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JURIST's Turkey Correspondent is Virginia Brown Keyder, Lecturer in Law, Bilgi University, Istanbul. She is also a legal consultant for Mehmet Gun & Co.
[Istanbul; Special to JURIST] Services reporting on new statutes and judgments in far-flung jurisdictions of the world are mushrooming. As international legal sophistication grows in tandem, however, it is fast becoming clear that verbatim renditions of such developments rarely tell the whole story.

In countries where foreign legal systems have been received in living memory (such as Turkey which in the 1920s received the Swiss Civil Code and Code of Obligations, the Italian Penal Code, the German Code of Criminal Procedure and in 1956 the German Commercial Code) or more recently, where laws have been harmonized pursuant to "globalizing" international agreements (in 1995, for example, Turkish intellectual property law was harmonized in its entirety to that of the EU), old customs, perspectives and power structures often coexist with new laws, sometimes peacefully, sometimes not. What might appear to the untrained eye to be a perfectly routine legal development may in fact constitute an important step when examined in a historical perspective. It may indicate a shift of paradigm or evince a fundamental conflict which would be imperceptible without the benefit of context.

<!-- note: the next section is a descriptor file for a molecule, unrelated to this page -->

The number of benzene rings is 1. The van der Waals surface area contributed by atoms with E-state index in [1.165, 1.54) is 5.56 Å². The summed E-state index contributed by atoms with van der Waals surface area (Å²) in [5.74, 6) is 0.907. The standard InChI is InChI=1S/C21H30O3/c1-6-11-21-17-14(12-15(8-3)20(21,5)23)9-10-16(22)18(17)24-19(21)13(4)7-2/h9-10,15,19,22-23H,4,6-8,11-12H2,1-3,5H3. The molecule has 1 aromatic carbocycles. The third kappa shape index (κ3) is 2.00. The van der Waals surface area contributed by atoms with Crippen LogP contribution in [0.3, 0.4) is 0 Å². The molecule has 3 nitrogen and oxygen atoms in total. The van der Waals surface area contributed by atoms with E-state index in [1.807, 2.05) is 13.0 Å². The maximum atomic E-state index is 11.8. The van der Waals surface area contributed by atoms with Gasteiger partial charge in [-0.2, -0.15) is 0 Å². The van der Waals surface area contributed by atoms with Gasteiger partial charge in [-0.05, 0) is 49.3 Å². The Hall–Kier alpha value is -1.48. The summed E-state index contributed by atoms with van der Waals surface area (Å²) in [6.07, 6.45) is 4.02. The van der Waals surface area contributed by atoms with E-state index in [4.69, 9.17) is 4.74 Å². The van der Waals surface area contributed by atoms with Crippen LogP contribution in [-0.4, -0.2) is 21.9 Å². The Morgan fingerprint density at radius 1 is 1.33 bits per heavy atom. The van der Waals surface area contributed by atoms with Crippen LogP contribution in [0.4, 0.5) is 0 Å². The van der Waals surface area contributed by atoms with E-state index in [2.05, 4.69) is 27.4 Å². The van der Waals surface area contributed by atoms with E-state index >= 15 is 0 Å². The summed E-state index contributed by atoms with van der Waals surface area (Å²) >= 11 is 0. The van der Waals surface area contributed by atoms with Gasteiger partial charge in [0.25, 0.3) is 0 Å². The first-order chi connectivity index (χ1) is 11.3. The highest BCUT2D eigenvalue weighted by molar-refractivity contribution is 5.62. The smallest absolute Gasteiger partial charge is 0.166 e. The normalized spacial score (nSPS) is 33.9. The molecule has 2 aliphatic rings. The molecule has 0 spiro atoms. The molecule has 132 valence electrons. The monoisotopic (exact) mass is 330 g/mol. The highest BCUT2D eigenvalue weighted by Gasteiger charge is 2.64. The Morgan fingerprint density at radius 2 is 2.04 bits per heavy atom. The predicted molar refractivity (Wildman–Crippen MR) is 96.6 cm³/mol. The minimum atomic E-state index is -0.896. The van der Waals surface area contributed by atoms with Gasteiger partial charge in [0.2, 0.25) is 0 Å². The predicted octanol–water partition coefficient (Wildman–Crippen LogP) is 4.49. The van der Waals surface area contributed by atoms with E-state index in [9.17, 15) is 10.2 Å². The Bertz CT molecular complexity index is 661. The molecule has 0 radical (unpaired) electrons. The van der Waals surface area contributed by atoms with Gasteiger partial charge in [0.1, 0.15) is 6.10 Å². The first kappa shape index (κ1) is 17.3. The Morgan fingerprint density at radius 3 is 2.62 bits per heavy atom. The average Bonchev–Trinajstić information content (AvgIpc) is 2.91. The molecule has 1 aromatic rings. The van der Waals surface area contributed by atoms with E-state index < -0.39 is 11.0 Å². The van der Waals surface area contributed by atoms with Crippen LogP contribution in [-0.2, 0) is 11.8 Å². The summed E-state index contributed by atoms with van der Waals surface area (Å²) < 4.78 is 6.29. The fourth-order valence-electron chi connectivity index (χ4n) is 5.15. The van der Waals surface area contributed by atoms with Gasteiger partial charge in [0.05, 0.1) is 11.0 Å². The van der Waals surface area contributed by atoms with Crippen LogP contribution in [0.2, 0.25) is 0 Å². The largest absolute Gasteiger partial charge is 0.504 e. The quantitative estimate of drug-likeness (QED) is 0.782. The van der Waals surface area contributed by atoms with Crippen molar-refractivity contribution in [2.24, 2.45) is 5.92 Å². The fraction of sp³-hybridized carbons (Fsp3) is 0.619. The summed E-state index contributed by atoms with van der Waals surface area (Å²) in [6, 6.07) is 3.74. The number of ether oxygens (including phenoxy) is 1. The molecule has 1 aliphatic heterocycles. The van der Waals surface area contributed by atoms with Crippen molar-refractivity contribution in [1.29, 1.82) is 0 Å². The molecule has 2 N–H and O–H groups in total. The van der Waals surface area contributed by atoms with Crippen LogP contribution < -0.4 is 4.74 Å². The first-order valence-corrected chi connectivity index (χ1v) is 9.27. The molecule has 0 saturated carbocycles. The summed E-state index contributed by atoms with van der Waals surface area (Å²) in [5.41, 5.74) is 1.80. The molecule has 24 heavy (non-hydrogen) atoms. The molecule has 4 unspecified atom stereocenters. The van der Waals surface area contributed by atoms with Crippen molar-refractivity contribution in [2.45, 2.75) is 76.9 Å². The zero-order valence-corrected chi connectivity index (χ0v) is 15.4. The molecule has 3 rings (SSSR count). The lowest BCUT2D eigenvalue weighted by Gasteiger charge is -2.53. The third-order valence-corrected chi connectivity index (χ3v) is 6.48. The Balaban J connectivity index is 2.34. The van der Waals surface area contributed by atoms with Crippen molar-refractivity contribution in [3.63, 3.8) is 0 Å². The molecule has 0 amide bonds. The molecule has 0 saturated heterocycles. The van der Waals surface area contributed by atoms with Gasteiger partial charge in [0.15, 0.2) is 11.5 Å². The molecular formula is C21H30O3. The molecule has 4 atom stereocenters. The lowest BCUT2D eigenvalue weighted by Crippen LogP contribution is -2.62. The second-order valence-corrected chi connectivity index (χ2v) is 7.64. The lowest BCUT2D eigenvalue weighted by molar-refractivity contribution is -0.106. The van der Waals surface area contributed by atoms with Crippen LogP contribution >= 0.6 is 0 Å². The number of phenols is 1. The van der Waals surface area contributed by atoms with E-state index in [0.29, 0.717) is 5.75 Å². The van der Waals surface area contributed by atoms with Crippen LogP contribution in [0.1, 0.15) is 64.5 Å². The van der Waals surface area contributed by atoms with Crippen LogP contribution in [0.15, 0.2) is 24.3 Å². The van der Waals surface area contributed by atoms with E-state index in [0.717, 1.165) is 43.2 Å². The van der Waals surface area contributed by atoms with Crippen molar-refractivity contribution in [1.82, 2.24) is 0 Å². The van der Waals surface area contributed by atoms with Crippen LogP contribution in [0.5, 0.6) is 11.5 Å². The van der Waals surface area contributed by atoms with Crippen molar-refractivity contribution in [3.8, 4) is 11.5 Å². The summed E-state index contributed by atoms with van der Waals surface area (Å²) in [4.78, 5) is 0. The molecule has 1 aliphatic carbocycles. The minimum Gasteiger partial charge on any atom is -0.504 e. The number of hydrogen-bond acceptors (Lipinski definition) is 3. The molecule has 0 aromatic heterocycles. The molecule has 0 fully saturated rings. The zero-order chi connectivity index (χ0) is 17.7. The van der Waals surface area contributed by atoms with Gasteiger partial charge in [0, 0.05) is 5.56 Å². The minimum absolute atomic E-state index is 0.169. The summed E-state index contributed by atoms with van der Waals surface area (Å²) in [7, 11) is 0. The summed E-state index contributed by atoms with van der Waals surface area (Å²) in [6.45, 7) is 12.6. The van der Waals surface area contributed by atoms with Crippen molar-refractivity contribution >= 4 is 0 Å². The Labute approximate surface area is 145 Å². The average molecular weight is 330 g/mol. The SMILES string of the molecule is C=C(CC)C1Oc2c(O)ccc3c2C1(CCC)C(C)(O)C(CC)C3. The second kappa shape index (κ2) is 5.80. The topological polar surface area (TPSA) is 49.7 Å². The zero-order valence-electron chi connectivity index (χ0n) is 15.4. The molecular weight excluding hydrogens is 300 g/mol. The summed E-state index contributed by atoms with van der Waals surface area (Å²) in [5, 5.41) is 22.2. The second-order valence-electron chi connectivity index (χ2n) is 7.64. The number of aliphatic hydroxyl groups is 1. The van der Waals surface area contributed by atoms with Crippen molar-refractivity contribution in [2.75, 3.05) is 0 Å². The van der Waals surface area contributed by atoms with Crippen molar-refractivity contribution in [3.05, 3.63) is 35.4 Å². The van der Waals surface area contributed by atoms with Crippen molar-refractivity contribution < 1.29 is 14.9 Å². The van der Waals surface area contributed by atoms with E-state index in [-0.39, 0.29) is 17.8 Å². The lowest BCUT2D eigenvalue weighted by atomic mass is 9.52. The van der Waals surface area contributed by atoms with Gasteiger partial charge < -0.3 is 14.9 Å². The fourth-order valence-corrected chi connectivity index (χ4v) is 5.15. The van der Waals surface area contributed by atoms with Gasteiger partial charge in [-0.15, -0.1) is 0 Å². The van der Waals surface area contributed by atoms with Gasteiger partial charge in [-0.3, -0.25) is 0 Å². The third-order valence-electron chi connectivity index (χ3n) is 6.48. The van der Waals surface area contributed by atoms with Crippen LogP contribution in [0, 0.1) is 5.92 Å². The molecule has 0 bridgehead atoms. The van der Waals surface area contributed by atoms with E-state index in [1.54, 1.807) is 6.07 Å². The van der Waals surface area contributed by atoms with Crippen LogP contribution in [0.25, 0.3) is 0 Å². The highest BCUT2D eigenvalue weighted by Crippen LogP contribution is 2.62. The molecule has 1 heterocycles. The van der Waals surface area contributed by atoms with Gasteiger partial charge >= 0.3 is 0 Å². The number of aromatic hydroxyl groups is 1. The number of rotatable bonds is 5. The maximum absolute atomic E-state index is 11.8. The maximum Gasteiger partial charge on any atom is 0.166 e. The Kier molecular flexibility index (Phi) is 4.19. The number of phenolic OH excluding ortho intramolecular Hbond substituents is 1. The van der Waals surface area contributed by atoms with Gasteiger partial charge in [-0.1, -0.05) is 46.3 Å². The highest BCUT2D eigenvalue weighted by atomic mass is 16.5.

Take a recent decision of the Kadikoy (Istanbul) Commercial Court, for example. Heralded as the first internet decision (it may or may not be - Turkish court decisions below the appeal level are difficult to obtain unless you know one of the lawyers involved - they are not published and lawyers are reluctant to share these treasures even with each other), it in fact represents little on its face that is noteworthy.